Passion and Power by Michaela Cordes | 3rd March, 2007 | Personalities
Open bow tie flattering in the gushing wind, spray surging up from the stern, the Wally Tender flies headlong like a rocket across the Mediterranean – but the man on board smiles nonchalantly all the while. Where is Wally inventor Luca Bassani most in his element? “Here, right here. Aboard, on the ocean waves!” Passion manifests itself in sensitivity and restraint in the work of architect Annabelle Selldorf, who is an expert in when it comes to building for art or fashion. Interior designer Christian Heymes’ heart beats in São Paulo for his tribal art collection and fashion duo Dolce & Gabbana adores the dance on the volcano – on the Italian island of Stromboli. Read on and follow the passion!
WALLY – five letters that roll off the tongue with the wonderful lightness of a yacht riding the crest of a wave. The name that still intentionally brings Hanna Barbera’s comic dragon character “Wally Gator” to mind is now regarded as a trademark for boat design, revered for its pure perfection and copied time and again: Clean, flat decks, metallic colours with a subtle shimmer that blend with splendid wood tones, and fabrics that dazzle and caress the mind’s eye. No ornate silver and gold, no frills, no finishing touch too many.
Monte Carlo on a sunny morning. Spring is in the air, the sun glistens across the deep blue of the Mediterranean. Down by the marina, just minutes away from the heliport, lies the residence of Luca Bassani, the mastermind behind Wally. A true revolutionary. No other designer has done more to turn the look of sailing and motor yachts on its head in the 21st century than the cheeky Italian from Milano. Laid-back designer stubble, a wry grin and a twinkle in the eye – Luca Bassani on James Bond, floating islands, the envy of the competition, why women are such an inspiration and the secret of Wallymania.
“A Wally is a macho object“ Luca Bassani
Hardly anyone passes by a Wally boat without having to stop and look –regardless of whether they’re a yachtsman or not. It is often said your yachts almost exude a kind of sex appeal. What is the secret?
I was just talking to a friend about this: Almost no women used to stop and look at sailing boats in the days before Wally yachts. They might have paused to take a closer look at a powerboat perhaps. I can say for certain though that 90 per cent of women will stop and take an interest in a Wally.
How do you explain this? What is it about a Wally that appeals to women so much?
Well, I can’t tell you for sure (laughs); you can never be too sure when it comes to women. But I think there are two reasons. The lines are so clear and clean, the layout of our yachts so pure and neat. The woods and materials on deck are also meant to make you want to touch them with your naked skin. At the same time, our boats are highly technological and a little macho. That’s a very good mix and makes them highly attractive. A Wally is a technological macho object that has a softness which appeals to women as well.
Your designs are regarded as revolutionary in the yachting world. You were producing designs in a minimalist fashion long before the trend for puristic interiors arrived.
It is hard to believe now, but when I first set out it wasn’t my intention to create a designer object. I was focused on functionality. The path to achieving this automatically led to many things being hidden away and the whole becoming more sleek. Having decided to go down this path of concealing everything, the finished result is a wonderful clean deck. So the overall look is actually a product of the design, which came about as a natural consequence. It was only at the very end of the process that I also began to incorporate a little of my own personal taste.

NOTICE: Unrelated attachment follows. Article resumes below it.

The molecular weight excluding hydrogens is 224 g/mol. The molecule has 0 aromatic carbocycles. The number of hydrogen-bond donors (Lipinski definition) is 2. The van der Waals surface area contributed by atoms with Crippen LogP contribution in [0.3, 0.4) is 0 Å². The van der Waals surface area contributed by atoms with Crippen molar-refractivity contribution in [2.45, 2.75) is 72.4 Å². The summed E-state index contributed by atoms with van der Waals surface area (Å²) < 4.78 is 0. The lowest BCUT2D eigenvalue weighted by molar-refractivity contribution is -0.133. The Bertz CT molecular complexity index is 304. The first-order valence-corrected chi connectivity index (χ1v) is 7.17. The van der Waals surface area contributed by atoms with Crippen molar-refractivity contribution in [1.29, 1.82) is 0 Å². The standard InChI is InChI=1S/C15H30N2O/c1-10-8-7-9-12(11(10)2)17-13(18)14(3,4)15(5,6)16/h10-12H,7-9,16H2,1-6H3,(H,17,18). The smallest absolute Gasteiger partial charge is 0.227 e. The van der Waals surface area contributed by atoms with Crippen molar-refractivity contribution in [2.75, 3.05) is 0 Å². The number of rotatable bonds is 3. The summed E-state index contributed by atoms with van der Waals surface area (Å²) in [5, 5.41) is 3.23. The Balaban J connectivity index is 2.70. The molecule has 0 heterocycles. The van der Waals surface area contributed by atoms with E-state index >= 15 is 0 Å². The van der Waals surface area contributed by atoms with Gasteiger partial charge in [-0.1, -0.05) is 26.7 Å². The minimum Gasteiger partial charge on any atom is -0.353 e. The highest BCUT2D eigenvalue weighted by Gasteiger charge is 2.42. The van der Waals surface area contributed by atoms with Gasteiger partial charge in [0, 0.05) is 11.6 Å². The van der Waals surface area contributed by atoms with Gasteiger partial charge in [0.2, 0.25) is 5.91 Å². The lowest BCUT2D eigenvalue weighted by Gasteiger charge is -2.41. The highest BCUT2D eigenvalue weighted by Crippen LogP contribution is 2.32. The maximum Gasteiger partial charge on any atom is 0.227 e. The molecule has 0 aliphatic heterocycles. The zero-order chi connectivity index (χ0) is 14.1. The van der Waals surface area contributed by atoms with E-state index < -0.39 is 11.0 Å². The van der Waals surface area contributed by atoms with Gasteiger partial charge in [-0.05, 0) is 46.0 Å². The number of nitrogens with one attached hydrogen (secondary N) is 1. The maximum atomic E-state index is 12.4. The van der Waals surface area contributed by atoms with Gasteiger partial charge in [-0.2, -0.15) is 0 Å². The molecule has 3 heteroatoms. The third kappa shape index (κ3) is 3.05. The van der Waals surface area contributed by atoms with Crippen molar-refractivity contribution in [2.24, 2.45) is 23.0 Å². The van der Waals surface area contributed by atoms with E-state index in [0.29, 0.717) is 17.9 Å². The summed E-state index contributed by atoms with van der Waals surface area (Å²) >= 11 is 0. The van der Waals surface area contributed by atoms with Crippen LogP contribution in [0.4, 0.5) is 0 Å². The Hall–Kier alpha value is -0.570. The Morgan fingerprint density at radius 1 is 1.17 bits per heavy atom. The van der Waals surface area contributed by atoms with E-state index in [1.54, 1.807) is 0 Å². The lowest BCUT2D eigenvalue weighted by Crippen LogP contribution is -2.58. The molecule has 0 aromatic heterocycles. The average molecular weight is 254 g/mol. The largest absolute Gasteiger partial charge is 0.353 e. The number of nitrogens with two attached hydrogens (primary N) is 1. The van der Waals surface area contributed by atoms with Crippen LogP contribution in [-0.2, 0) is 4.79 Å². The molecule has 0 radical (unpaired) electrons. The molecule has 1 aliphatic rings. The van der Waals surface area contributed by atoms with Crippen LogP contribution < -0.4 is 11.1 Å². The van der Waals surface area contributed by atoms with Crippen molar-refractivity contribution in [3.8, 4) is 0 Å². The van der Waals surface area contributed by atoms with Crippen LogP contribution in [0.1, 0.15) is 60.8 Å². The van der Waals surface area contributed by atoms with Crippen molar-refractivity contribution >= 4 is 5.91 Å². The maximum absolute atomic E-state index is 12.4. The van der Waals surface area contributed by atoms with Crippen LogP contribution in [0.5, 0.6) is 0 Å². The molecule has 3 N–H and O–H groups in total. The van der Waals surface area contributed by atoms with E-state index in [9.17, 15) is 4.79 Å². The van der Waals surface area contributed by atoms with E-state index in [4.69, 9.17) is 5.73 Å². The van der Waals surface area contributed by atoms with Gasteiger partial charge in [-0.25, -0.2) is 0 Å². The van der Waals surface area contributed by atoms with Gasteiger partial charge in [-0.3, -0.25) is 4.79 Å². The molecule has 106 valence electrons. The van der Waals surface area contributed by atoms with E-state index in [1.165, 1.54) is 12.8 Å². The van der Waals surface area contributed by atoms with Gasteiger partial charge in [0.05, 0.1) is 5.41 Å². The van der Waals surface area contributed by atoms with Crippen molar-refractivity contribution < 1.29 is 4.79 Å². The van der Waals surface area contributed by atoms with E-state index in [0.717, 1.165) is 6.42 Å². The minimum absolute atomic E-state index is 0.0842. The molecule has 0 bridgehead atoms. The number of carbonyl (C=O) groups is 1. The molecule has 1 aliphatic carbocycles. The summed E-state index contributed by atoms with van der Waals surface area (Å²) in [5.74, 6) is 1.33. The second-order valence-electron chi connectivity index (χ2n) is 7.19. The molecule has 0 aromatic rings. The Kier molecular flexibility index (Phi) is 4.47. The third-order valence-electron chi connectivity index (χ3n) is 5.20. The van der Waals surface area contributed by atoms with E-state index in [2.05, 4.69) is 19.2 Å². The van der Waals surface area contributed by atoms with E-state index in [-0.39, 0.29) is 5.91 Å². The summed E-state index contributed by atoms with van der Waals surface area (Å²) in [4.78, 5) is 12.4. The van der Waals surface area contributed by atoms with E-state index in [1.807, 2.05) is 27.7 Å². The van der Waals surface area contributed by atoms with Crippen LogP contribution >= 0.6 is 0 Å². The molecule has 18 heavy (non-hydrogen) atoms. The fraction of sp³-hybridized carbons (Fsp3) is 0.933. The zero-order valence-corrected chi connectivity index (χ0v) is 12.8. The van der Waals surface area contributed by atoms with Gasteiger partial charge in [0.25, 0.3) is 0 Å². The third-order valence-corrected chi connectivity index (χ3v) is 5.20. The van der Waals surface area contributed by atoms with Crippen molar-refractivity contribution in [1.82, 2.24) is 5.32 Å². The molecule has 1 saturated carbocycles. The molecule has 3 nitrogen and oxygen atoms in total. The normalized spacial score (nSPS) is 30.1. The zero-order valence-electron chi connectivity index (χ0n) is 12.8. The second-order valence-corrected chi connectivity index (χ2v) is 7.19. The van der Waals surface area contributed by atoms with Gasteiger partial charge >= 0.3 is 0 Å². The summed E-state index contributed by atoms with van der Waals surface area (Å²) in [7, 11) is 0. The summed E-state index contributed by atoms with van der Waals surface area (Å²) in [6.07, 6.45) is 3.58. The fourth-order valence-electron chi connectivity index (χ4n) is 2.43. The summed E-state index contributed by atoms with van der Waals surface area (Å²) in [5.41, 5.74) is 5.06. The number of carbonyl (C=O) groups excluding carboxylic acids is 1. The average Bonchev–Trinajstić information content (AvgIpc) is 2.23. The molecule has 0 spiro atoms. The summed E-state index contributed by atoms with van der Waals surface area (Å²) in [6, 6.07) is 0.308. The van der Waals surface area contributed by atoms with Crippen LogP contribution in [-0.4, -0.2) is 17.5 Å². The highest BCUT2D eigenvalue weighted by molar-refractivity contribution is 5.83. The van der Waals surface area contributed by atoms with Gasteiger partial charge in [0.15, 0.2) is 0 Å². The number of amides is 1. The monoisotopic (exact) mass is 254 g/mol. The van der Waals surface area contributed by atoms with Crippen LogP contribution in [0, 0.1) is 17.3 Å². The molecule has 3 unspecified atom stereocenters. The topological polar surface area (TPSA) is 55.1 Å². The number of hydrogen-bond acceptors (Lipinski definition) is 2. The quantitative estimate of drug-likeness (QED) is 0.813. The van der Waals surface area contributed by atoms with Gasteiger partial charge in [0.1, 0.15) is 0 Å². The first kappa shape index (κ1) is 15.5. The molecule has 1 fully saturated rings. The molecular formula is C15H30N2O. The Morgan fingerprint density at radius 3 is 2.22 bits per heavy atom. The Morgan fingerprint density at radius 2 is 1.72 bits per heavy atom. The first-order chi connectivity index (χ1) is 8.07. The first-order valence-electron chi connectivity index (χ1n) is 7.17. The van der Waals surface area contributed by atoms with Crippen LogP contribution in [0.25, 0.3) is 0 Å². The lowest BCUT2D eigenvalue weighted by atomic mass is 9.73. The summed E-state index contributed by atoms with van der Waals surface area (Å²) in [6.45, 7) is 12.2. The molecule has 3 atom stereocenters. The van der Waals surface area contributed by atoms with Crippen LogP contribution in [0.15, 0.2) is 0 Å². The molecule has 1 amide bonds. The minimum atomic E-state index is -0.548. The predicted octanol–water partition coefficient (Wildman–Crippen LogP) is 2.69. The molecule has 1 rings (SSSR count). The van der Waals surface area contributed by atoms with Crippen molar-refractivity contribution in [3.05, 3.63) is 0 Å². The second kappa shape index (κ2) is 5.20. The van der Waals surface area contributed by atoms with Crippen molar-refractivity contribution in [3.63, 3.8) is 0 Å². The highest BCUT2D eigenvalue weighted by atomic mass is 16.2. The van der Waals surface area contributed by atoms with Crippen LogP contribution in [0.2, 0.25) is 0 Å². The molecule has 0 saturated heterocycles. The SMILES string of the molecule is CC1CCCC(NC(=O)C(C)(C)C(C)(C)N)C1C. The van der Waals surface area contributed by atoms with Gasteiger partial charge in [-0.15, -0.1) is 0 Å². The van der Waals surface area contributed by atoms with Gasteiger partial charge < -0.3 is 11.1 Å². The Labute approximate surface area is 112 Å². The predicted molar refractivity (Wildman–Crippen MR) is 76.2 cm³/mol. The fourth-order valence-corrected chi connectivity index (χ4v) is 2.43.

Your yachts give the impression that perfection has been strived for in each and every detail. Would you describe yourself as a perfectionist?
I suppose I would probably say yes. I wasn’t in the slightest when I was young. But nowadays I am much clearer about what I want. So it’s a definite yes.
The classic yacht design had a relentless traditional look before Wallys sailed on to the market. When did the moment in your life come where you decided: Now I’m going to build a completely different boat?
That is some years ago now. I had sailed as a child with my parents and won several regattas, as well as the World Championships. I was on Sardinia sailing in a race once again, and I remember looking around me at the new racing boat designs. They had much more volume than cruising boats. I remember thinking how absurd it was, and that it should be the other way around. If more volume means higher performance, then it’s worth trying it out.
So you had a faster yacht in mind?
Faster and more comfortable. In 1989, I designed the first Wallygator myself because I couldn’t find a boat on the market that I wanted to buy. The very first boat with carbon bodywork, a carbon mast and a revolutionary layout. With sails like no others ever produced before and new systems for trimming them. I moved the owner’s cabin from the stern to the front to reduce the noise heard and allow for more fresh air. I have always wondered why nobody else came up with the idea before me.
You approached two well-known ship architects for the new design, neither of whom wanted to become involved. Finally you worked together with a young Italian architect on the first Wallygator. What were the initial reactions to such a dramatic new direction?
Curious people came time and again to look at my boats over the first few years, but they were scared of them. Scared of the new design, the new technology. They weren’t yet ready to buy something so provocatively new. But then we eventually received our first commission.